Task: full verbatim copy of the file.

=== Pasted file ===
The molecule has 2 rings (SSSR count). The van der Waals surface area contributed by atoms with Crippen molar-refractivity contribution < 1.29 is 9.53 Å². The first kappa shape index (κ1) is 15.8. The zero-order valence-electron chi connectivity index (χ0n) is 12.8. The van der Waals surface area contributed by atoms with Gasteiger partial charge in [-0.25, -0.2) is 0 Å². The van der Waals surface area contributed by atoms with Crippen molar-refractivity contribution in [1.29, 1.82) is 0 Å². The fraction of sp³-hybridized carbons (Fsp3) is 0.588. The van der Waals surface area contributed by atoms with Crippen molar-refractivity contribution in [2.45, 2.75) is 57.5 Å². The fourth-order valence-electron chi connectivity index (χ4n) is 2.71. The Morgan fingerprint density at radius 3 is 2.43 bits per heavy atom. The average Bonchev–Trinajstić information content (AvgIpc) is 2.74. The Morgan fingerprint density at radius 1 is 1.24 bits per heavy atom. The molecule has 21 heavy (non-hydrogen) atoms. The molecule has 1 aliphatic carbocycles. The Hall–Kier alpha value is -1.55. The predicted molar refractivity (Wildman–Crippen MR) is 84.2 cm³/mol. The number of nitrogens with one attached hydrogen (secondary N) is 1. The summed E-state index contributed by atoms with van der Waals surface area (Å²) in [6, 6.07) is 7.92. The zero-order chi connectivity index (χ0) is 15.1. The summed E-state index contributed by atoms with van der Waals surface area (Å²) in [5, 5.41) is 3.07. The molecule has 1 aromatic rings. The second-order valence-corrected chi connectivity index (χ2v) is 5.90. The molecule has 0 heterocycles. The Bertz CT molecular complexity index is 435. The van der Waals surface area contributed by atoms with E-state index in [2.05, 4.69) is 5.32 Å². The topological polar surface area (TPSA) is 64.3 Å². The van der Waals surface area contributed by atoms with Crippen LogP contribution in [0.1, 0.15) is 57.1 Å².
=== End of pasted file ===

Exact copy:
The molecule has 2 rings (SSSR count). The van der Waals surface area contributed by atoms with Crippen molar-refractivity contribution < 1.29 is 9.53 Å². The first kappa shape index (κ1) is 15.8. The zero-order valence-electron chi connectivity index (χ0n) is 12.8. The van der Waals surface area contributed by atoms with Gasteiger partial charge in [-0.25, -0.2) is 0 Å². The van der Waals surface area contributed by atoms with Crippen molar-refractivity contribution in [1.29, 1.82) is 0 Å². The fraction of sp³-hybridized carbons (Fsp3) is 0.588. The van der Waals surface area contributed by atoms with Crippen molar-refractivity contribution in [2.45, 2.75) is 57.5 Å². The fourth-order valence-electron chi connectivity index (χ4n) is 2.71. The Morgan fingerprint density at radius 3 is 2.43 bits per heavy atom. The average Bonchev–Trinajstić information content (AvgIpc) is 2.74. The Morgan fingerprint density at radius 1 is 1.24 bits per heavy atom. The molecule has 21 heavy (non-hydrogen) atoms. The molecule has 1 aliphatic carbocycles. The Hall–Kier alpha value is -1.55. The predicted molar refractivity (Wildman–Crippen MR) is 84.2 cm³/mol. The number of nitrogens with one attached hydrogen (secondary N) is 1. The summed E-state index contributed by atoms with van der Waals surface area (Å²) in [6, 6.07) is 7.92. The zero-order chi connectivity index (χ0) is 15.1. The summed E-state index contributed by atoms with van der Waals surface area (Å²) in [5, 5.41) is 3.07. The molecule has 1 aromatic rings. The second-order valence-corrected chi connectivity index (χ2v) is 5.90. The molecule has 0 heterocycles. The Bertz CT molecular complexity index is 435. The van der Waals surface area contributed by atoms with E-state index in [2.05, 4.69) is 5.32 Å². The topological polar surface area (TPSA) is 64.3 Å². The van der Waals surface area contributed by atoms with Crippen LogP contribution in [0.1, 0.15) is 57.1 Å².